However, there are a few verses which have been thought to support the idea of praying to the saints. Rev. 5:8-14 is perhaps the most-cited text, but as many scholars have shown clearly, this passage simply doesn’t teach that. There are numerous good expositions of this text available online. CARM has an excellent one available here.
Another oft-cited passage is Philemon 1:5 which, in some translations, seems to affirm faith in the saints:
KJV: Hearing of thy love and faith, which thou hast toward the Lord Jesus, and toward all saints;
NAS: because I hear of your love and of the faith which you have toward the Lord Jesus and toward all the saints;
On the surface, this does seem to affirm having faith in the saints, but on closer inspection we find that it doesn’t actually do so. This verse is structured in a way that was very common to the ancient world but which is easily overlooked by modern readers. The verse is in chiastic form, where the elements of the first half of the verse (here love and faith) correspond to the elements of the second half in reverse order (here Jesus and the saints):
A …your love
B and your faith
C which you have
B’ toward the Lord Jesus
A’ and unto all the saints
And remember that “saints” refers to all Christians, not to some super-spiritual subset of believers. This sentiment is paralleled in Eph. 1:15 where the word-order makes the connections more obvious to modern readers: ever since I heard about your faith in the Lord Jesus and your love for all God’s people… and in Col. 1:4: because we have heard of your faith in Christ Jesus and of the love you have for all God’s people… What Paul is affirming here is the love of all Christians and faith in Jesus.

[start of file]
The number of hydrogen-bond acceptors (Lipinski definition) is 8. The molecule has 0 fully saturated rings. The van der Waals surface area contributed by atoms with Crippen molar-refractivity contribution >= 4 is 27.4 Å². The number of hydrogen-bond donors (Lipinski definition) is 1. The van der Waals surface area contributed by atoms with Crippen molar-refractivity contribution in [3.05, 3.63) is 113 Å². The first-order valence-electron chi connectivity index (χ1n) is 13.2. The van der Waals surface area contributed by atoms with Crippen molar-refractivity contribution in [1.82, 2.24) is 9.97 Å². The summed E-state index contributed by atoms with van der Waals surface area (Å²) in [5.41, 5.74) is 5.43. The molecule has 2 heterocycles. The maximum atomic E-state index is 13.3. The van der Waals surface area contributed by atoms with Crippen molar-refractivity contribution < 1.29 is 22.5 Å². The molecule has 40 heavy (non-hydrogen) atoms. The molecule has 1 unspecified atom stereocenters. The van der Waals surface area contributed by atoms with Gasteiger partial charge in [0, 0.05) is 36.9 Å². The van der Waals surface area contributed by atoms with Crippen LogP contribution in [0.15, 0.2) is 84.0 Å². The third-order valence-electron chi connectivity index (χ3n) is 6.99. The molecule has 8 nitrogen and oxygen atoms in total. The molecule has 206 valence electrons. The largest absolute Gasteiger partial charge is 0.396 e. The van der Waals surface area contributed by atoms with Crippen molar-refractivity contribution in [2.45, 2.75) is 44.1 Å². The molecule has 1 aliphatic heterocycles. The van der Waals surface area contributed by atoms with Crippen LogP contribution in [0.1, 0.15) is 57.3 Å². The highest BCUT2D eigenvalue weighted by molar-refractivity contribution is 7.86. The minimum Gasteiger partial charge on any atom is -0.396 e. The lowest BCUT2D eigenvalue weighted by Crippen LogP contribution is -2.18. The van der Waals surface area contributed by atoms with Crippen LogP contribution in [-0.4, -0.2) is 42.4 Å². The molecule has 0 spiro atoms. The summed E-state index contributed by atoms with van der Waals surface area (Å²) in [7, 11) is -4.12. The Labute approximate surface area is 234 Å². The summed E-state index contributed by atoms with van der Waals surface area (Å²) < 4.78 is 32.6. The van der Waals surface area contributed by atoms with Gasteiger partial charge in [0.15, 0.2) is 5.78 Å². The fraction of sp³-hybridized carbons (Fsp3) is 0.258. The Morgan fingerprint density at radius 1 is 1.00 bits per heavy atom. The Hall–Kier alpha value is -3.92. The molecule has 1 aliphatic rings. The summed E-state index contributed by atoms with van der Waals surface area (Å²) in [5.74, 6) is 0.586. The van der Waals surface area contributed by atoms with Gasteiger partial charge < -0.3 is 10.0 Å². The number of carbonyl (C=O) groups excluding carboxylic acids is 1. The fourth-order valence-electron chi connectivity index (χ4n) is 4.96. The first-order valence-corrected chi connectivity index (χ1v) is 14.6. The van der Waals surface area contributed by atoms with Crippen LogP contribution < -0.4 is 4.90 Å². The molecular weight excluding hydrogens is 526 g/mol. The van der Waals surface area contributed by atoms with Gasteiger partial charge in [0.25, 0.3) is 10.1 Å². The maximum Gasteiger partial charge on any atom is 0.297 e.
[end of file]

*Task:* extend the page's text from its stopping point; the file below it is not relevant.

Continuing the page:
In short, while the New Testament does not have any direct statements denouncing prayers to the saints, this is because no one to whom the texts were written would have considered doing such a thing. The texts which have sometimes been used in an attempt to justify prayers to the saints do so only when the original intent of those texts is misunderstood.
 The Greek term normally translated as “saints” in the New Testament is hagios which literally means something like “set apart for sacred purposes”. It does not necessarily make any statement about the inherent quality of the object which has led to it being set apart but only speaks to the status of the object as set apart. In other words, a sacred/holy thing didn’t become sacred/holy because it was better but became sacred/holy because it had been set apart for such purposes.
 Theologically, there is a difference between imputed holiness and practical holiness. When a person trusts in the atoning work of Christ and is forgiven of their sins, they are declared holy on the basis of Christ’s work. This is a forensic (legal) righteousness that is not directly linked to personal practice. Following this initial transformation, the person grows in their personal righteousness and becomes, over time, progressively more and more holy in practice. But it is on the basis of the initial, forensic, imputed righteousness that all Christians are called saints.
 These correspondences are somewhat more clear in the original Greek. Most English translations translate here both the terms pros (“pros the Lord Jesus”) and eis (“eis the Lord Jesus”) as “toward” but the shift in terms, though they are often used synonymously, indicates that no element in the first half was intended to correspond to both elements in the second half. Moreover, there do not seem to be any instances in the Greek NT where agape (love) or agapao (the verb form) take a pros to indicate the object of that love. Agape/agapao with an eis, however, is relatively common.